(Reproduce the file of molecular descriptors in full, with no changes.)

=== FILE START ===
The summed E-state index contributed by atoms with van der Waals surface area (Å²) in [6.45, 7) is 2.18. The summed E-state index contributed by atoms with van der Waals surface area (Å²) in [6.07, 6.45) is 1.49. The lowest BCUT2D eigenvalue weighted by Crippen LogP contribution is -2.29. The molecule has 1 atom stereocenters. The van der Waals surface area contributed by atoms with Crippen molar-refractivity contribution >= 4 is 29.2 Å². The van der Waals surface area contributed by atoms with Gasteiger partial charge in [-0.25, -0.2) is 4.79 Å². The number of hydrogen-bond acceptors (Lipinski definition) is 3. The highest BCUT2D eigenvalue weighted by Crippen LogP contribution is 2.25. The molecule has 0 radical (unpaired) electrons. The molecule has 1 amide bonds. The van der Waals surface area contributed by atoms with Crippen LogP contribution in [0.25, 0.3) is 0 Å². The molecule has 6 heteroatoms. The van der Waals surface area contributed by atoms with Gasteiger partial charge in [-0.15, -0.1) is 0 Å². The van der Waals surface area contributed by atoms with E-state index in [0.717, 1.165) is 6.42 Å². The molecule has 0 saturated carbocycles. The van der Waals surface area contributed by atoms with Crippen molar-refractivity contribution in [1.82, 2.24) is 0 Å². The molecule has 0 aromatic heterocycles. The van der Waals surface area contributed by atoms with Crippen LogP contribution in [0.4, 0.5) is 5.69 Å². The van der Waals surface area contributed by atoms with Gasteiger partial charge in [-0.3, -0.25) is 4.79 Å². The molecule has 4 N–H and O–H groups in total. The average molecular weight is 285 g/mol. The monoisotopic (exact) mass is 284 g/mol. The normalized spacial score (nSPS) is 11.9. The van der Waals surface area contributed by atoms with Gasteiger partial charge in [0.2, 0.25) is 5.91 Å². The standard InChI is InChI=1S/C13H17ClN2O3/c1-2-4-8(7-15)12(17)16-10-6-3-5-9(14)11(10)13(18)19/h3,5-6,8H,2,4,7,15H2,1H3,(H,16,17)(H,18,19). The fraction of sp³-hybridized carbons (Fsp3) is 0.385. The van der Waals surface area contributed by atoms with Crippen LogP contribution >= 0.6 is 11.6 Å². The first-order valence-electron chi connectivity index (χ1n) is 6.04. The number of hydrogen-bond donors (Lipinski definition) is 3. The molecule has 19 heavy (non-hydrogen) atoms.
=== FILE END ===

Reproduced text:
The summed E-state index contributed by atoms with van der Waals surface area (Å²) in [6.45, 7) is 2.18. The summed E-state index contributed by atoms with van der Waals surface area (Å²) in [6.07, 6.45) is 1.49. The lowest BCUT2D eigenvalue weighted by Crippen LogP contribution is -2.29. The molecule has 1 atom stereocenters. The van der Waals surface area contributed by atoms with Crippen molar-refractivity contribution >= 4 is 29.2 Å². The van der Waals surface area contributed by atoms with Gasteiger partial charge in [-0.25, -0.2) is 4.79 Å². The number of hydrogen-bond acceptors (Lipinski definition) is 3. The highest BCUT2D eigenvalue weighted by Crippen LogP contribution is 2.25. The molecule has 0 radical (unpaired) electrons. The molecule has 1 amide bonds. The van der Waals surface area contributed by atoms with Crippen LogP contribution in [0.25, 0.3) is 0 Å². The molecule has 6 heteroatoms. The van der Waals surface area contributed by atoms with Gasteiger partial charge in [-0.15, -0.1) is 0 Å². The van der Waals surface area contributed by atoms with E-state index in [0.717, 1.165) is 6.42 Å². The molecule has 0 saturated carbocycles. The van der Waals surface area contributed by atoms with Crippen molar-refractivity contribution in [1.82, 2.24) is 0 Å². The molecule has 0 aromatic heterocycles. The van der Waals surface area contributed by atoms with Crippen LogP contribution in [0.4, 0.5) is 5.69 Å². The van der Waals surface area contributed by atoms with Gasteiger partial charge in [-0.3, -0.25) is 4.79 Å². The molecule has 4 N–H and O–H groups in total. The average molecular weight is 285 g/mol. The monoisotopic (exact) mass is 284 g/mol. The normalized spacial score (nSPS) is 11.9. The van der Waals surface area contributed by atoms with Gasteiger partial charge in [0.2, 0.25) is 5.91 Å². The standard InChI is InChI=1S/C13H17ClN2O3/c1-2-4-8(7-15)12(17)16-10-6-3-5-9(14)11(10)13(18)19/h3,5-6,8H,2,4,7,15H2,1H3,(H,16,17)(H,18,19). The fraction of sp³-hybridized carbons (Fsp3) is 0.385. The van der Waals surface area contributed by atoms with Crippen LogP contribution >= 0.6 is 11.6 Å². The first-order valence-electron chi connectivity index (χ1n) is 6.04. The number of hydrogen-bond donors (Lipinski definition) is 3. The molecule has 19 heavy (non-hydrogen) atoms.